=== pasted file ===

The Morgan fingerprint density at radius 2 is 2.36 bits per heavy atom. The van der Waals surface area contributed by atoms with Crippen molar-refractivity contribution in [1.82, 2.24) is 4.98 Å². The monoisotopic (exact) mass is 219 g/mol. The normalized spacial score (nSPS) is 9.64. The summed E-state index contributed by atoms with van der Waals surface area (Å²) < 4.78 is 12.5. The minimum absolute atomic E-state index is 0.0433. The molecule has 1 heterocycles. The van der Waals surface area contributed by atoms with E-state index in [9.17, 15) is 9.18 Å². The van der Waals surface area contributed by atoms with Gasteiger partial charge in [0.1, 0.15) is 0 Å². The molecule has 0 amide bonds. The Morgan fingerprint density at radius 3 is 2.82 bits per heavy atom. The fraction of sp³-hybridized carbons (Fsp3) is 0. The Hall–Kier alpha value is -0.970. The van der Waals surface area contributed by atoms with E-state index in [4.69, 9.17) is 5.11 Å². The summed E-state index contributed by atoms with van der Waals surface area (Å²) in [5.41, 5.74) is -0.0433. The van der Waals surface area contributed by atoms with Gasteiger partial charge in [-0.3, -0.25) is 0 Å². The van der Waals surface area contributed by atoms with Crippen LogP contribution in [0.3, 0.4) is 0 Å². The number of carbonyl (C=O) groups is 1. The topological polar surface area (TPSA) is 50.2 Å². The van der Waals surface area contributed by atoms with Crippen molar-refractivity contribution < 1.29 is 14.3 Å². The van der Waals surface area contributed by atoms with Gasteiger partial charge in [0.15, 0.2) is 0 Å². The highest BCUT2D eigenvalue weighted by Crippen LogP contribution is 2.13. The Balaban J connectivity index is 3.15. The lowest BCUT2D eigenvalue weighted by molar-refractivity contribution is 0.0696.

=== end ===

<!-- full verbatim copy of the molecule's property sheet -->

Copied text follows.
The Morgan fingerprint density at radius 2 is 2.36 bits per heavy atom. The van der Waals surface area contributed by atoms with Crippen molar-refractivity contribution in [1.82, 2.24) is 4.98 Å². The monoisotopic (exact) mass is 219 g/mol. The normalized spacial score (nSPS) is 9.64. The summed E-state index contributed by atoms with van der Waals surface area (Å²) < 4.78 is 12.5. The minimum absolute atomic E-state index is 0.0433. The molecule has 1 heterocycles. The van der Waals surface area contributed by atoms with E-state index in [9.17, 15) is 9.18 Å². The van der Waals surface area contributed by atoms with Gasteiger partial charge in [0.1, 0.15) is 0 Å². The molecule has 0 amide bonds. The Morgan fingerprint density at radius 3 is 2.82 bits per heavy atom. The fraction of sp³-hybridized carbons (Fsp3) is 0. The Hall–Kier alpha value is -0.970. The van der Waals surface area contributed by atoms with E-state index in [4.69, 9.17) is 5.11 Å². The summed E-state index contributed by atoms with van der Waals surface area (Å²) in [5.41, 5.74) is -0.0433. The van der Waals surface area contributed by atoms with Gasteiger partial charge in [-0.3, -0.25) is 0 Å². The van der Waals surface area contributed by atoms with Crippen LogP contribution in [0.3, 0.4) is 0 Å². The number of carbonyl (C=O) groups is 1. The topological polar surface area (TPSA) is 50.2 Å². The van der Waals surface area contributed by atoms with Crippen molar-refractivity contribution < 1.29 is 14.3 Å². The van der Waals surface area contributed by atoms with Gasteiger partial charge in [0.15, 0.2) is 0 Å². The highest BCUT2D eigenvalue weighted by Crippen LogP contribution is 2.13. The Balaban J connectivity index is 3.15. The lowest BCUT2D eigenvalue weighted by molar-refractivity contribution is 0.0696.